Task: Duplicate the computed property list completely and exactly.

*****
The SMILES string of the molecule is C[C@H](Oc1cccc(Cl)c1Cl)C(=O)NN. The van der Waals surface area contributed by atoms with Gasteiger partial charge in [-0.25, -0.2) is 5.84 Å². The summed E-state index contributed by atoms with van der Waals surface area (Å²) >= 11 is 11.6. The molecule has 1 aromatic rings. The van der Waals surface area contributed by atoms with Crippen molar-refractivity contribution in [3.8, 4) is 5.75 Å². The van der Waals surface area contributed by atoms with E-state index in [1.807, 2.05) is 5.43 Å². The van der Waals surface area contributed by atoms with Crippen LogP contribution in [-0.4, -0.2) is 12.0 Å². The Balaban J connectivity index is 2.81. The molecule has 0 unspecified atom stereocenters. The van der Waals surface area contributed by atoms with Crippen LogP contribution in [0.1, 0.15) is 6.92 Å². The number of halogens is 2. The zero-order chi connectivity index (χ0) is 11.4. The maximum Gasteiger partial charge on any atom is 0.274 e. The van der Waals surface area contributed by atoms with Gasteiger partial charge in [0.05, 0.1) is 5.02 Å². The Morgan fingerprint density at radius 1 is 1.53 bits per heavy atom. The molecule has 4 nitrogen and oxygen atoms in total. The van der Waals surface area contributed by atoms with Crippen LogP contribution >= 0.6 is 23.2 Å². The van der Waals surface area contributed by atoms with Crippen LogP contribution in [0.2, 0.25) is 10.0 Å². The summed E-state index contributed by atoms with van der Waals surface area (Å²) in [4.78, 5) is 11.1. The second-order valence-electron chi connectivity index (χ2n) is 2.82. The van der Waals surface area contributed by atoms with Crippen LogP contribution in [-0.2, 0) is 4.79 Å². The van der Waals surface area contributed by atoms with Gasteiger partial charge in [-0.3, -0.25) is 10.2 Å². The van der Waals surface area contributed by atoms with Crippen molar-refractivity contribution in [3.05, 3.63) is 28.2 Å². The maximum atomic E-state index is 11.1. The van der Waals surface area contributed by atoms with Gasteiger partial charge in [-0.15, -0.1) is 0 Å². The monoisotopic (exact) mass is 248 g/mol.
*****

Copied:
The SMILES string of the molecule is C[C@H](Oc1cccc(Cl)c1Cl)C(=O)NN. The van der Waals surface area contributed by atoms with Gasteiger partial charge in [-0.25, -0.2) is 5.84 Å². The summed E-state index contributed by atoms with van der Waals surface area (Å²) >= 11 is 11.6. The molecule has 1 aromatic rings. The van der Waals surface area contributed by atoms with Crippen molar-refractivity contribution in [3.8, 4) is 5.75 Å². The van der Waals surface area contributed by atoms with E-state index in [1.807, 2.05) is 5.43 Å². The van der Waals surface area contributed by atoms with Crippen LogP contribution in [-0.4, -0.2) is 12.0 Å². The Balaban J connectivity index is 2.81. The molecule has 0 unspecified atom stereocenters. The van der Waals surface area contributed by atoms with Crippen LogP contribution in [0.1, 0.15) is 6.92 Å². The number of halogens is 2. The zero-order chi connectivity index (χ0) is 11.4. The maximum Gasteiger partial charge on any atom is 0.274 e. The van der Waals surface area contributed by atoms with Gasteiger partial charge in [0.05, 0.1) is 5.02 Å². The Morgan fingerprint density at radius 1 is 1.53 bits per heavy atom. The molecule has 4 nitrogen and oxygen atoms in total. The van der Waals surface area contributed by atoms with Crippen LogP contribution >= 0.6 is 23.2 Å². The van der Waals surface area contributed by atoms with Crippen LogP contribution in [0.2, 0.25) is 10.0 Å². The summed E-state index contributed by atoms with van der Waals surface area (Å²) in [4.78, 5) is 11.1. The second-order valence-electron chi connectivity index (χ2n) is 2.82. The van der Waals surface area contributed by atoms with Crippen LogP contribution in [-0.2, 0) is 4.79 Å². The van der Waals surface area contributed by atoms with Gasteiger partial charge in [-0.3, -0.25) is 10.2 Å². The van der Waals surface area contributed by atoms with Crippen molar-refractivity contribution in [3.05, 3.63) is 28.2 Å². The maximum atomic E-state index is 11.1. The van der Waals surface area contributed by atoms with Gasteiger partial charge in [-0.15, -0.1) is 0 Å². The monoisotopic (exact) mass is 248 g/mol.